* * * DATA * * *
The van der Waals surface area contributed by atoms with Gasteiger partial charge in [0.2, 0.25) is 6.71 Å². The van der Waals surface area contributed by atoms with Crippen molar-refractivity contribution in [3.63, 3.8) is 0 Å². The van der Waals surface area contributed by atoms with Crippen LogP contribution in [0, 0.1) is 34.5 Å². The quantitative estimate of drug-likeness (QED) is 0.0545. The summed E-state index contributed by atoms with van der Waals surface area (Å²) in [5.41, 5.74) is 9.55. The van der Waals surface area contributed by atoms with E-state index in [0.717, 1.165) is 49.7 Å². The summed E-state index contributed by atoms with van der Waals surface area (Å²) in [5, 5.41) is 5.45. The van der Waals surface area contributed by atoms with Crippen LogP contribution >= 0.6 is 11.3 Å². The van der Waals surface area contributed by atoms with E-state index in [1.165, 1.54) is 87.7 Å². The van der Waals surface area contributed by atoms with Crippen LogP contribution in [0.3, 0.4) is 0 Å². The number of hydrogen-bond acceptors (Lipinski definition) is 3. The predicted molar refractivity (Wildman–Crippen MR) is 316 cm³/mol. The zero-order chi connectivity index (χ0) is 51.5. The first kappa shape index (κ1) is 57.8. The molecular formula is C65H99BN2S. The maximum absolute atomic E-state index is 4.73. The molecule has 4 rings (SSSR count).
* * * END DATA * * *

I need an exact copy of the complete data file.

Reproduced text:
The van der Waals surface area contributed by atoms with Gasteiger partial charge in [0.2, 0.25) is 6.71 Å². The van der Waals surface area contributed by atoms with Crippen molar-refractivity contribution in [3.63, 3.8) is 0 Å². The van der Waals surface area contributed by atoms with Crippen LogP contribution in [0, 0.1) is 34.5 Å². The quantitative estimate of drug-likeness (QED) is 0.0545. The summed E-state index contributed by atoms with van der Waals surface area (Å²) in [5.41, 5.74) is 9.55. The van der Waals surface area contributed by atoms with E-state index in [0.717, 1.165) is 49.7 Å². The summed E-state index contributed by atoms with van der Waals surface area (Å²) in [5, 5.41) is 5.45. The van der Waals surface area contributed by atoms with Crippen LogP contribution >= 0.6 is 11.3 Å². The van der Waals surface area contributed by atoms with E-state index in [1.165, 1.54) is 87.7 Å². The van der Waals surface area contributed by atoms with Crippen LogP contribution in [0.3, 0.4) is 0 Å². The number of hydrogen-bond acceptors (Lipinski definition) is 3. The predicted molar refractivity (Wildman–Crippen MR) is 316 cm³/mol. The zero-order chi connectivity index (χ0) is 51.5. The first kappa shape index (κ1) is 57.8. The molecular formula is C65H99BN2S. The maximum absolute atomic E-state index is 4.73. The molecule has 4 rings (SSSR count).